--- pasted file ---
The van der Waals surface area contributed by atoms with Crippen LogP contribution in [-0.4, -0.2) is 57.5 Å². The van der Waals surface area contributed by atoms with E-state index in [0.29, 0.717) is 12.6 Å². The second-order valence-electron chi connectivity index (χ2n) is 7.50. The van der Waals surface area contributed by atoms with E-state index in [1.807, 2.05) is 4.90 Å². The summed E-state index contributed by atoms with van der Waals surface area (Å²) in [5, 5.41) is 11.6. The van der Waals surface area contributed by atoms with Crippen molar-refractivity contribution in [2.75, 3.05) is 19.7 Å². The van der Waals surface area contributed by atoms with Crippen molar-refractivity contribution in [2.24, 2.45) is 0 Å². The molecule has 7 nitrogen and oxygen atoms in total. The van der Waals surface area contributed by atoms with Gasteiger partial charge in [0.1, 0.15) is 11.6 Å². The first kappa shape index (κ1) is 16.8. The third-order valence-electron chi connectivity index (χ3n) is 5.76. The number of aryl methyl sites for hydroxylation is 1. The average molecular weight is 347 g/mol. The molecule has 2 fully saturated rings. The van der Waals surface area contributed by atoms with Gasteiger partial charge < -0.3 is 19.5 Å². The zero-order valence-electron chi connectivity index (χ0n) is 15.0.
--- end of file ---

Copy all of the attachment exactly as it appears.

The van der Waals surface area contributed by atoms with Crippen LogP contribution in [-0.4, -0.2) is 57.5 Å². The van der Waals surface area contributed by atoms with E-state index in [0.29, 0.717) is 12.6 Å². The second-order valence-electron chi connectivity index (χ2n) is 7.50. The van der Waals surface area contributed by atoms with E-state index in [1.807, 2.05) is 4.90 Å². The summed E-state index contributed by atoms with van der Waals surface area (Å²) in [5, 5.41) is 11.6. The van der Waals surface area contributed by atoms with Crippen molar-refractivity contribution in [2.75, 3.05) is 19.7 Å². The van der Waals surface area contributed by atoms with Crippen molar-refractivity contribution in [2.24, 2.45) is 0 Å². The molecule has 7 nitrogen and oxygen atoms in total. The van der Waals surface area contributed by atoms with Gasteiger partial charge in [0.1, 0.15) is 11.6 Å². The first kappa shape index (κ1) is 16.8. The third-order valence-electron chi connectivity index (χ3n) is 5.76. The number of aryl methyl sites for hydroxylation is 1. The average molecular weight is 347 g/mol. The molecule has 2 fully saturated rings. The van der Waals surface area contributed by atoms with Gasteiger partial charge < -0.3 is 19.5 Å². The zero-order valence-electron chi connectivity index (χ0n) is 15.0.